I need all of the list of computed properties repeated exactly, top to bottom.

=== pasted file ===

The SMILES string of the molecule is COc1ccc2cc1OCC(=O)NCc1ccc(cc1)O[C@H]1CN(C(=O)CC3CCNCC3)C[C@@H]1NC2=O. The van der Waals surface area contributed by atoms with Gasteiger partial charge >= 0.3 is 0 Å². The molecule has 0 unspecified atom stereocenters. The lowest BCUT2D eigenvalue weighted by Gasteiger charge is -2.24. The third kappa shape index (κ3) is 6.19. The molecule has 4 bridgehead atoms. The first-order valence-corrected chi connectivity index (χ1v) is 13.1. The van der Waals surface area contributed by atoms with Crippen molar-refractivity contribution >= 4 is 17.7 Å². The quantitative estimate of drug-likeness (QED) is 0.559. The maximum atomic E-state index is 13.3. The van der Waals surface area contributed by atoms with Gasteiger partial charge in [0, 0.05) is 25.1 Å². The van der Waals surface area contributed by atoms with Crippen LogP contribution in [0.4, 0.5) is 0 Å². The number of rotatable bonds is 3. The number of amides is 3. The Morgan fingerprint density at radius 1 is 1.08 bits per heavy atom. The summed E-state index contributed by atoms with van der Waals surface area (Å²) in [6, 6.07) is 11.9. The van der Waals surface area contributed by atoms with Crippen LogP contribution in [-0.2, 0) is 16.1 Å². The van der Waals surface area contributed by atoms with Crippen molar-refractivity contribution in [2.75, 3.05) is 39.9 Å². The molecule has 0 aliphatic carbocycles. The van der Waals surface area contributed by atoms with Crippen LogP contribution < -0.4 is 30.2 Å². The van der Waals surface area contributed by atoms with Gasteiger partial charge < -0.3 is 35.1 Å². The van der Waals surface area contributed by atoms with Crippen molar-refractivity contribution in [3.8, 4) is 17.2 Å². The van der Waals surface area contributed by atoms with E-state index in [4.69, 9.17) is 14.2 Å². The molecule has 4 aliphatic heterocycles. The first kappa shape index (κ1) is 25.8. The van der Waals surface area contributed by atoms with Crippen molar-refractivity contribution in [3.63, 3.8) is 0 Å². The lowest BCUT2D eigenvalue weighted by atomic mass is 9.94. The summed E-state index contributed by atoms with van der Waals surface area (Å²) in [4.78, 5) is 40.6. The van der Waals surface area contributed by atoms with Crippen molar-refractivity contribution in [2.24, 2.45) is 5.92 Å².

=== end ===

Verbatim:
The SMILES string of the molecule is COc1ccc2cc1OCC(=O)NCc1ccc(cc1)O[C@H]1CN(C(=O)CC3CCNCC3)C[C@@H]1NC2=O. The van der Waals surface area contributed by atoms with Gasteiger partial charge >= 0.3 is 0 Å². The molecule has 0 unspecified atom stereocenters. The lowest BCUT2D eigenvalue weighted by Gasteiger charge is -2.24. The third kappa shape index (κ3) is 6.19. The molecule has 4 bridgehead atoms. The first-order valence-corrected chi connectivity index (χ1v) is 13.1. The van der Waals surface area contributed by atoms with Crippen molar-refractivity contribution >= 4 is 17.7 Å². The quantitative estimate of drug-likeness (QED) is 0.559. The maximum atomic E-state index is 13.3. The van der Waals surface area contributed by atoms with Gasteiger partial charge in [0, 0.05) is 25.1 Å². The van der Waals surface area contributed by atoms with Crippen LogP contribution in [0.4, 0.5) is 0 Å². The number of rotatable bonds is 3. The number of amides is 3. The Morgan fingerprint density at radius 1 is 1.08 bits per heavy atom. The summed E-state index contributed by atoms with van der Waals surface area (Å²) in [6, 6.07) is 11.9. The van der Waals surface area contributed by atoms with Crippen LogP contribution in [-0.2, 0) is 16.1 Å². The van der Waals surface area contributed by atoms with Crippen molar-refractivity contribution in [2.75, 3.05) is 39.9 Å². The molecule has 0 aliphatic carbocycles. The van der Waals surface area contributed by atoms with Crippen LogP contribution < -0.4 is 30.2 Å². The van der Waals surface area contributed by atoms with Gasteiger partial charge < -0.3 is 35.1 Å². The van der Waals surface area contributed by atoms with Crippen molar-refractivity contribution in [3.8, 4) is 17.2 Å². The van der Waals surface area contributed by atoms with E-state index in [4.69, 9.17) is 14.2 Å². The molecule has 4 aliphatic heterocycles. The first kappa shape index (κ1) is 25.8. The van der Waals surface area contributed by atoms with Crippen molar-refractivity contribution in [3.63, 3.8) is 0 Å². The lowest BCUT2D eigenvalue weighted by atomic mass is 9.94. The summed E-state index contributed by atoms with van der Waals surface area (Å²) in [4.78, 5) is 40.6. The van der Waals surface area contributed by atoms with Crippen molar-refractivity contribution in [2.24, 2.45) is 5.92 Å².